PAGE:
Medical Device Daily Washington Editor

Clinical lab operators are sometimes no more happy than those making medical devices about the regulatory burden imposed by FDA and CMS, although those burdens are substantially different. So when the director of the division of lab services at the Centers for Medicare & Medicaid Services told attendees at this week's annual meeting of the American Association for Clinical Chemistry (Washington) that the agency would rethink its expectations for lab quality control, the news was at least not the object of lusty boos and catcalls.

Judy Yost, the director of the division of lab services at the Centers for Medicare & Medicaid Services, titled her talk "New Methods for Complying with QC," and started out by reminding lab operators that as of last December, there were more than 200,000 labs operating in the U.S., which she described as "an astounding number." While only about 36,000 of that total are subject to lab QC, the task of keeping track of them is still no cakewalk.

CMS has been rethinking lab QC, Yost said, adding, "we have a lot of reasons we thought new QC was necessary," including the advent of new technology "and so much more testing being done in point-of-care settings."

Yost said the idea of "equivalent QC" – which would not apply to waived settings – first appeared in the interpretive guidelines published by the agency in 2004, which she said was "a welcome addition" for many labs. At present, QC requirements include a verification of the manufacturer's performance specification as well as establishment of performance specifications for lab-developed, or home-brewed, tests. Calibration is another feature of lab QC, as are daily quality control checks using two levels of external control materials. Those controls can be obtained from providers or made in-house, and can also be drawn from previously tested patient specimens.

CMS is offering three equivalent QC (EQC) options to the traditional QC regime. For instance, analytical equipment that has internal monitoring systems for all analytical components can scale back their QC tests with external controls to once per calendar month with two levels of controls if that system can go 10 consecutive days under daily without going out of spec. The other two options address systems with some internal analytic controls and those with none, all with the idea that tests can be scaled back so long as the lab can demonstrate that the systems behave in a stable fashion.

However, Yost noted that "labs will need more information from manufacturers" regarding the internal controls, and warned attendees that "one-size-fits-all won't work for all test systems."

X Spine nets 12-count warning

The July 15 warning letter addressed to X Spine (Miamisburg, Ohio), may or may not have represented an improvement over the form 483 the firm received at the conclusion of the April inspection of the firm's facility, but the 12 citations dotting the letter ranged from medical device reporting (MDR) systems violations to design control problems.

As is often the case with warning letters, the firm's use of a contract manufacturer was cited as a source of regulatory grief as well.

According to FDA, X Spine had not "established quality requirements for your suppliers/manufacturers of implantable devices and instruments," noting that the agency's investigator saw no contracts or agreements that stipulated that the contractor inform X Spine of any intended changes to design or manufacturing specifications. The firm's proposed corrections drew no critique, but FDA asked for corroborating documentation.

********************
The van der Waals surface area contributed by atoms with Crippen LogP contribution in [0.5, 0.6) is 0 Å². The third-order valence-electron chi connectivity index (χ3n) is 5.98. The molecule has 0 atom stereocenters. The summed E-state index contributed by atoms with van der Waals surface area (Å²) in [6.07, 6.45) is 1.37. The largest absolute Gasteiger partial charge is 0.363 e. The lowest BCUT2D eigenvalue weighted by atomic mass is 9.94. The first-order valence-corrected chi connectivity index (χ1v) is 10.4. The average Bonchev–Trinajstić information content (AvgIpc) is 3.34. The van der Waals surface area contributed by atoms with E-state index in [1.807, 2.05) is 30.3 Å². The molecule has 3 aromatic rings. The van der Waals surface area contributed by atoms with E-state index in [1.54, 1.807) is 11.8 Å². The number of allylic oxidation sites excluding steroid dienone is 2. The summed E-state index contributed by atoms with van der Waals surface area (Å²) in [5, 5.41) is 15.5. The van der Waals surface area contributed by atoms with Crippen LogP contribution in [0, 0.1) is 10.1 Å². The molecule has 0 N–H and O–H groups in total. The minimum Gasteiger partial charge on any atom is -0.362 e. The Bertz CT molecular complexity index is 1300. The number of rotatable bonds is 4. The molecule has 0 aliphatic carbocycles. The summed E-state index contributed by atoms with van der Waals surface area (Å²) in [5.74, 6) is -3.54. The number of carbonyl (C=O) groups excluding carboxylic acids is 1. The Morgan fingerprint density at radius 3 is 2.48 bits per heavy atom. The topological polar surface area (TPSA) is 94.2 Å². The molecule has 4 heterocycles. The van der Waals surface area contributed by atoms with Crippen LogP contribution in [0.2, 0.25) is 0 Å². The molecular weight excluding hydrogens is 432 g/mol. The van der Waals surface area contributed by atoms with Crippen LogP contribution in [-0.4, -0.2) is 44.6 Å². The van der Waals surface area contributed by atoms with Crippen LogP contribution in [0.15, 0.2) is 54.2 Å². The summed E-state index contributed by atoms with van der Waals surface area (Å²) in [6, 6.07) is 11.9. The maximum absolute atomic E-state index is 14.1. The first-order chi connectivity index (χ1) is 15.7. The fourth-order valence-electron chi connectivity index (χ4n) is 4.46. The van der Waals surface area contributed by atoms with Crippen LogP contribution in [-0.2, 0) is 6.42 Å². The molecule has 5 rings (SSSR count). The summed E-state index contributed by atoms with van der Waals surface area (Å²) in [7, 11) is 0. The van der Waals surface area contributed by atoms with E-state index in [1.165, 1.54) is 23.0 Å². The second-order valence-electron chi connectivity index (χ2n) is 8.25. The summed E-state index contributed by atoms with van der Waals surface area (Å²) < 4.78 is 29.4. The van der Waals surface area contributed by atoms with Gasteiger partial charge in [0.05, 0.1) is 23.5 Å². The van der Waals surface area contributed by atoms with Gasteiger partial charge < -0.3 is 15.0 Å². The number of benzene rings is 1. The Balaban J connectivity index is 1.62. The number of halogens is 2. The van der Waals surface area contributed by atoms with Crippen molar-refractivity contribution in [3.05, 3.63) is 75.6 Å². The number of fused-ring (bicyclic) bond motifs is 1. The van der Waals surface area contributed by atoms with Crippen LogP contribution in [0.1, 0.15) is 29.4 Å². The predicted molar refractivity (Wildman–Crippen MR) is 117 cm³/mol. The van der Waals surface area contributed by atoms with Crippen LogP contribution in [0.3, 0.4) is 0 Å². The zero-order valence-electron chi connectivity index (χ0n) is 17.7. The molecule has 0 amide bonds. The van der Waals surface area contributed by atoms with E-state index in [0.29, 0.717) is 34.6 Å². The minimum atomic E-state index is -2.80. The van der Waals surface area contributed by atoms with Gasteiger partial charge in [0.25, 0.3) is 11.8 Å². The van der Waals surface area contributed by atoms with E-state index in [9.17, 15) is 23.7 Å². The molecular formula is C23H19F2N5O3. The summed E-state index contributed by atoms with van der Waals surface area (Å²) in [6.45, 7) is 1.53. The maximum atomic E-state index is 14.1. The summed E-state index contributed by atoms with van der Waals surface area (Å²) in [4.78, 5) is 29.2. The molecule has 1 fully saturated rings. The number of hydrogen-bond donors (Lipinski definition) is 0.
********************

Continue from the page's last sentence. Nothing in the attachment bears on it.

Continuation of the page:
FDA said that the company also failed to evaluate a contractor who handled the steam sterilization validation studies for two of the firm's products "to ensure they could conduct the validation studies in accordance with the specified standard." The agency noted only that X Spine indicated it had revised its supplier approval procedure to cover this requirement.

The company also drew fire from FDA for failing to approve a design plan for the Spider cervical plating system until after the devices were already in distribution and for "failure to address sterilization requirements in the design inputs." FDA asked for an update to these and other citations under design controls.

David Kirschman, the company's president, told Medical Device Daily that this was a documentation issue and there was no question of a problem with the products themselves. "We're working diligently with FDA to address the issues," he said.

Senators back FDA tobacco bill

Despite warnings that FDA is still not fully funded for its current mission, the House of Representatives voted Wednesday to give FDA the power to regulate tobacco products, and two members of the Senate – one Democrat and one Republican – indicated their support for the idea.

The House vote produced an overwhelming margin of 326 to 102, but the GOP vote was almost evenly split at 96 in support and 99 against. Only three Democrats voted against the bill vs. the 230 who voted aye, and the bill found the backing of tobacco giant Philip Morris USA (Richmond, Virginia), whose support fed suspicions on the part of anti-smoking lobbyists. The bill does not permit FDA to ban the presence of nicotine, but does give the agency the authority to reduce nicotine to non-addictive levels.

In a July 31 statement, Sens. Ted Kennedy (D-Massachusetts) and John Cornyn (R-Texas), applauded the House vote, with Kennedy characterizing the vote as "a major step forward," according to Kennedy's spokeswoman, Melissa Wagoner. Cornyn said for the record that the bill would "equip the FDA with the authority and resources necessary to take real, tangible steps to prevent tobacco manufacturers from targeting young people and from misleading the public about the dangers of smoking."

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